This proven track record has cemented the company as one of Canada's best investments and one of the only Dividend Kings, which signals 50+ years of consecutive dividend growth outside of Canadian Utilities (TSE:CU).

Rising rates have no doubt pressured utility stocks, but Fortis has held up admiringly well. This is likely due to the fact that 99% of its earnings come from regulated utilities.

A regulated utility is one where the company owns the generation and means of transmission, practically right up to your meter box. This makes competition practically non-existent, as a competitor cannot come in and take away market share.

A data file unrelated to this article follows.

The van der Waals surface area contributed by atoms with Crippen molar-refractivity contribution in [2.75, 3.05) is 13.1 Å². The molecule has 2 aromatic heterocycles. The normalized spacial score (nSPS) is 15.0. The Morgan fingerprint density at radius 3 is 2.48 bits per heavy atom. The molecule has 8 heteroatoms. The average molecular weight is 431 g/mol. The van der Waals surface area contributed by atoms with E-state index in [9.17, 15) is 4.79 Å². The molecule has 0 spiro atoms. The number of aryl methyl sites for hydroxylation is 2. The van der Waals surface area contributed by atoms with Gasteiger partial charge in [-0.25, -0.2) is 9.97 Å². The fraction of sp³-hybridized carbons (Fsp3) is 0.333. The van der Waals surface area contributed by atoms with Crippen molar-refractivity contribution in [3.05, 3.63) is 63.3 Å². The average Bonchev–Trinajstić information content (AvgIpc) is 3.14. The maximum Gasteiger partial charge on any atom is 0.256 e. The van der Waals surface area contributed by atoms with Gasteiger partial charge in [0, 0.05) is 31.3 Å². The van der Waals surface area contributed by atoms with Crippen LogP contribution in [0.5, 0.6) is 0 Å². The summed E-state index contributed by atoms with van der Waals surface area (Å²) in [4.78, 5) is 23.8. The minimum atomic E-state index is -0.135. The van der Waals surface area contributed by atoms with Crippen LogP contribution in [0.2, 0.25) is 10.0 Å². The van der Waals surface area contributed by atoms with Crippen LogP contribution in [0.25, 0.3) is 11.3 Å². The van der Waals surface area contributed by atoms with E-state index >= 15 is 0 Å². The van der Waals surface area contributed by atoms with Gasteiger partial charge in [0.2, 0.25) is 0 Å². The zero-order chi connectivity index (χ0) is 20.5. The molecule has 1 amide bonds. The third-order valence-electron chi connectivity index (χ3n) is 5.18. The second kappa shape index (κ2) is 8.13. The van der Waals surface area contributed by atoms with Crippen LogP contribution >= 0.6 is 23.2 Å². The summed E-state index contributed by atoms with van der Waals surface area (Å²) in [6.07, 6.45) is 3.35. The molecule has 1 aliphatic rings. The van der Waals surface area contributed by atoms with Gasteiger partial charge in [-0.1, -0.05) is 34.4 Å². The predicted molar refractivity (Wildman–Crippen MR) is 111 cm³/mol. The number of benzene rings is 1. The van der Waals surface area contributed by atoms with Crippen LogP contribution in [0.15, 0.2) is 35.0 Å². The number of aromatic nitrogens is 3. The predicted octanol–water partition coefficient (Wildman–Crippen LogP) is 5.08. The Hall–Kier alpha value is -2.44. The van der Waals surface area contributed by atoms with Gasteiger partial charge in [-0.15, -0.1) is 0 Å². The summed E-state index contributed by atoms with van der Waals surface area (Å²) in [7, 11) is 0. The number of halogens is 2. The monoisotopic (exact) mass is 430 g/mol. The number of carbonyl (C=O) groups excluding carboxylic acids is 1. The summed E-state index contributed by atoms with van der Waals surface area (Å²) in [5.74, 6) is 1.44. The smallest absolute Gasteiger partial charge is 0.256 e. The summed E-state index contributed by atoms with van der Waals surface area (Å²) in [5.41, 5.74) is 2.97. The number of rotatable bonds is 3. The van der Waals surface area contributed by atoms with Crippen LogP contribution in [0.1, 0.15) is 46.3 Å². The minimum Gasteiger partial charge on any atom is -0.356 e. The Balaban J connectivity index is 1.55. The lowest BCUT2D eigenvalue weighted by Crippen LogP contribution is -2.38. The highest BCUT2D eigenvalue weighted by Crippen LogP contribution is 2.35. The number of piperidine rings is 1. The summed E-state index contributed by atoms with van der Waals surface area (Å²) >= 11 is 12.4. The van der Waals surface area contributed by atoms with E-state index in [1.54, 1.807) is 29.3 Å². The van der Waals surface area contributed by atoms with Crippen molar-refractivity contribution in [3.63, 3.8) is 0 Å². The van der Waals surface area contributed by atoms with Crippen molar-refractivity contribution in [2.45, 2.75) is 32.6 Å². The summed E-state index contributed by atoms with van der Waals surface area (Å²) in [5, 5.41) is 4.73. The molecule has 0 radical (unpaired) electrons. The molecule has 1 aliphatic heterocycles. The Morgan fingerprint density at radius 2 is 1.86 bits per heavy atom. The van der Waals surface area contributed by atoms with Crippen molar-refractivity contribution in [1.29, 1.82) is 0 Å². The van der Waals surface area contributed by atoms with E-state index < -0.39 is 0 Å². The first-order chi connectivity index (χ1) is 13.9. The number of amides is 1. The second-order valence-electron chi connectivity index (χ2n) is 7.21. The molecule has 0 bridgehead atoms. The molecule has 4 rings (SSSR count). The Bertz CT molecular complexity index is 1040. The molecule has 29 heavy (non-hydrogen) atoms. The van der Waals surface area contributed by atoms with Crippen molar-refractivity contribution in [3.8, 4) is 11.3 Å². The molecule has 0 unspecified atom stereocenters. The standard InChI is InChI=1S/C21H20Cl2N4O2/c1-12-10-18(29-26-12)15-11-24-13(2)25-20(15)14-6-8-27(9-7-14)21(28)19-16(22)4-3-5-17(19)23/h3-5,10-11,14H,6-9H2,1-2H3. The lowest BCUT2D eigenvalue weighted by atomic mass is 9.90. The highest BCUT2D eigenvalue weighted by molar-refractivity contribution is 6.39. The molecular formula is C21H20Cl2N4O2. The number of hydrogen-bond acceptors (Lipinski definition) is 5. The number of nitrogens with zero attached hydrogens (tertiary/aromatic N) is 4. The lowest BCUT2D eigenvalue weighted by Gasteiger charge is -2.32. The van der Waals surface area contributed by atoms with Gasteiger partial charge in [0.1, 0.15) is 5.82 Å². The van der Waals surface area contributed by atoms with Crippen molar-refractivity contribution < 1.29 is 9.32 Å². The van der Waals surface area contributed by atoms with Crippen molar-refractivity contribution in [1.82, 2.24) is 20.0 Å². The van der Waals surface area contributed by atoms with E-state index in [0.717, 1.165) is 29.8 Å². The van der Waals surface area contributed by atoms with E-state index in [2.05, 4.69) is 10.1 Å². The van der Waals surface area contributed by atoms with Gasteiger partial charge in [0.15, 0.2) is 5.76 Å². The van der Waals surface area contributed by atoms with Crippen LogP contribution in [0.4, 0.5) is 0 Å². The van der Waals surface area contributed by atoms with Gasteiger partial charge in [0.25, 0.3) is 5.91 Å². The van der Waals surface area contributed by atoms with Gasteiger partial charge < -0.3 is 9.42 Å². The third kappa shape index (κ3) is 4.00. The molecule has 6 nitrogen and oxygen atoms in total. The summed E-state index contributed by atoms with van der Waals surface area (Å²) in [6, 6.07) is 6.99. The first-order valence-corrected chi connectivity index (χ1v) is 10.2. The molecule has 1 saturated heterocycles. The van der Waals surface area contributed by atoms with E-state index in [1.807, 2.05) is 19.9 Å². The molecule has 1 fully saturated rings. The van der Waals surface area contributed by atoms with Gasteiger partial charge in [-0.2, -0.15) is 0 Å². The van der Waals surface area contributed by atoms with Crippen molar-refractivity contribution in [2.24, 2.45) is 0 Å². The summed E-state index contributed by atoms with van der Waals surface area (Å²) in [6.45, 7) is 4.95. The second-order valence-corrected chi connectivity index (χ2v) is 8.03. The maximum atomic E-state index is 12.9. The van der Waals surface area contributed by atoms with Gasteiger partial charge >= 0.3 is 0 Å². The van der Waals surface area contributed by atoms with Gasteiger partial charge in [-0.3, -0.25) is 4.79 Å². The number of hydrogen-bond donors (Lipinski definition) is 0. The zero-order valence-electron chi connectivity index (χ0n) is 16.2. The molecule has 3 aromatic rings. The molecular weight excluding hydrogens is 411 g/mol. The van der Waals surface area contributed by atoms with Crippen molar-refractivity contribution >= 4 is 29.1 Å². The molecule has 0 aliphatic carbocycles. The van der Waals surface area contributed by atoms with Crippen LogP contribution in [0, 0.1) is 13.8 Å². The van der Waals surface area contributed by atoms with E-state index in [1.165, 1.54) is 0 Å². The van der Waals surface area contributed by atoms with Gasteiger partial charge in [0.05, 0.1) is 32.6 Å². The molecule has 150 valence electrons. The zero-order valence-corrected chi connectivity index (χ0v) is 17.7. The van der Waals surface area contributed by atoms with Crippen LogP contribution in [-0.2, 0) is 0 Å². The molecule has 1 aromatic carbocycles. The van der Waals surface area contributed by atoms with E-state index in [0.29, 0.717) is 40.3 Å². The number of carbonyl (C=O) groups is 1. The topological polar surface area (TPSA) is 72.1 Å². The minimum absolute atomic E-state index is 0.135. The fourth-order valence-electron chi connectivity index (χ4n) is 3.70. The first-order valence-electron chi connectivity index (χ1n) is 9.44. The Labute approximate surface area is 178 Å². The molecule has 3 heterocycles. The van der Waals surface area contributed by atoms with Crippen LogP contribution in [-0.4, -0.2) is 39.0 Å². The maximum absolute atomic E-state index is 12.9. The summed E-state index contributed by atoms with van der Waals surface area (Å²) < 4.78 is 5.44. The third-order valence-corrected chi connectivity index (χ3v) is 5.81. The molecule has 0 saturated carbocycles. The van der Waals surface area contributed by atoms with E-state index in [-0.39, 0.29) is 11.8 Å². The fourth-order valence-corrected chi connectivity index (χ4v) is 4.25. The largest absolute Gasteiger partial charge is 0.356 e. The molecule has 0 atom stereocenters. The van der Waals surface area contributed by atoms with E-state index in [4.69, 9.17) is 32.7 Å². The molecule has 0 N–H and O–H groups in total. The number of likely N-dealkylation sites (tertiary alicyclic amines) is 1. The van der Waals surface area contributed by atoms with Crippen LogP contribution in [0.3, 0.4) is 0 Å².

The company will then negotiate rates with the municipality that guarantee a profit for the utility but also ensure fair pricing for the consumer.

Fortis has been a stalwart in Canada for many years, and it's viewed as one of the best blue-chip stocks in Canada.

It won't blow you away with rapid earnings growth, but it provides an attractive dividend yield and is a very low beta stock, meaning you won't see much volatility in its share price either.

Alimentation Couche-Tard (TSE:ATD)

Couche Tard stock

Alimentation Couche-Tard (TSE:ATD) truly is a remarkable story. The company operates one of the largest chains of gas stations and convenience stores in the world and has grown into a retail giant over the last few decades.

The company operates one of the largest gas station brands in the world, Circle K. It acquired the company years ago and slowly transitioned most of its "Macs" and "Couche-Tard" stores to Circle Ks.

The company's main driver of growth is through adding stores and making acquisitions. Considering how fragmented the industry is, this should allow the company to continue to fuel growth despite its already large size.